Philippa Garrett Fawcett, 1868 - 1948In 1890, Philippa Fawcett scored the highest mark of all the candidates for the Mathematical Tripos. She was placed `above the Senior Wrangler' (that is, above the top first) because women were not then eligible for the Cambridge BA degree and therefore could not be classed as Wranglers.
At the time, when pressure was mounting for women to be allowed the vote, this achievement was regarded as astonishing, spectacular and deeply significant. National and foreign newspapers carried admiring headlines (`A Lady beats the Senior Wrangler', `Miss Fawcett's Honor: the sort of girl this Lady Senior Wrangler is' - from the Daily News and the New York Times, respectively) and wider issues were discussed in editorial columns.
Philippa Fawcett was the only child of exceptionally distinguished parents. Her mother was Millicent Garrett Fawcett (1847 -1929), who was a leading suffragist and sister of Elizabeth Garrett Anderson, Britain's first women physician. Her father was Henry Fawcett (1833-1884) who held the Chair of Political Economy in Cambridge and was Postmaster General in Gladstone's government. The fact that he was blinded in a shooting accident at the age of 25 in no way deterred him: one of Philippa's early memories was of skating in front of her father to Ely, whistling so that he could follow.
After her triumph in the Mathematical Tripos, Philippa was awarded a scholarship for a further year's mathematical study at Newnham and then became a College Lecturer, a position she held for ten years. In this time she published papers on the fluid dynamics. She left Newnham in 1902 to help with the development of education in South Africa, exciting work in a country struggling to recover from the Boer war. Returning in 1905, Philippa spent the rest of her working life with the London County Council, where she played a central role in the development of secondary schools. She retired in 1934, having attained the highest rank of any woman in the LCC. For most of this period, she lived with her mother in Gower Street, in the house upon which (according to Millicent Fawcett) congratulatory telegrams had `fallen like snowflakes in a storm' in 1890.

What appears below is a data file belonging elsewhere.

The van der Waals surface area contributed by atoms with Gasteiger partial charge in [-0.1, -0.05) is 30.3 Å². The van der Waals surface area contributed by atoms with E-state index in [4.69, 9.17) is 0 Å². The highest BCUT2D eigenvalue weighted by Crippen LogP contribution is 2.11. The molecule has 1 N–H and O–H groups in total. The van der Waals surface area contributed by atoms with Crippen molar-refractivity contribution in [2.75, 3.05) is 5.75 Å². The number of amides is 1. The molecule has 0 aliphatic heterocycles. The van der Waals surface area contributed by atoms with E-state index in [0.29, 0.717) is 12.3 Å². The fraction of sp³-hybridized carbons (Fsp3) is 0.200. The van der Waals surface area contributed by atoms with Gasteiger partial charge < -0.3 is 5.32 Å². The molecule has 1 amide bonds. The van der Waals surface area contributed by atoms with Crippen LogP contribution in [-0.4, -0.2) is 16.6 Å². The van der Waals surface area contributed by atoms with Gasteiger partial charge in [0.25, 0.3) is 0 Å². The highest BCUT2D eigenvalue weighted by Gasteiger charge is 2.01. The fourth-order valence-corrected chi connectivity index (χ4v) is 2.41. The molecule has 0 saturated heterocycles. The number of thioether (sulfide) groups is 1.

Philippa Fawcett maintained strong links with Newnham, attending Roll meetings even when in her late 70's. The Fawcett building (1938) was so named in recognition of the contribution made to Newnham by the family. She died on 10th June 1948, two months after her 80th birthday, just one month after the Grace that allowed women to be awarded the Cambridge BA degree received royal assent, and fifty eight years after coming above the `Senior Wrangler'.
Stephen Siklos, 2004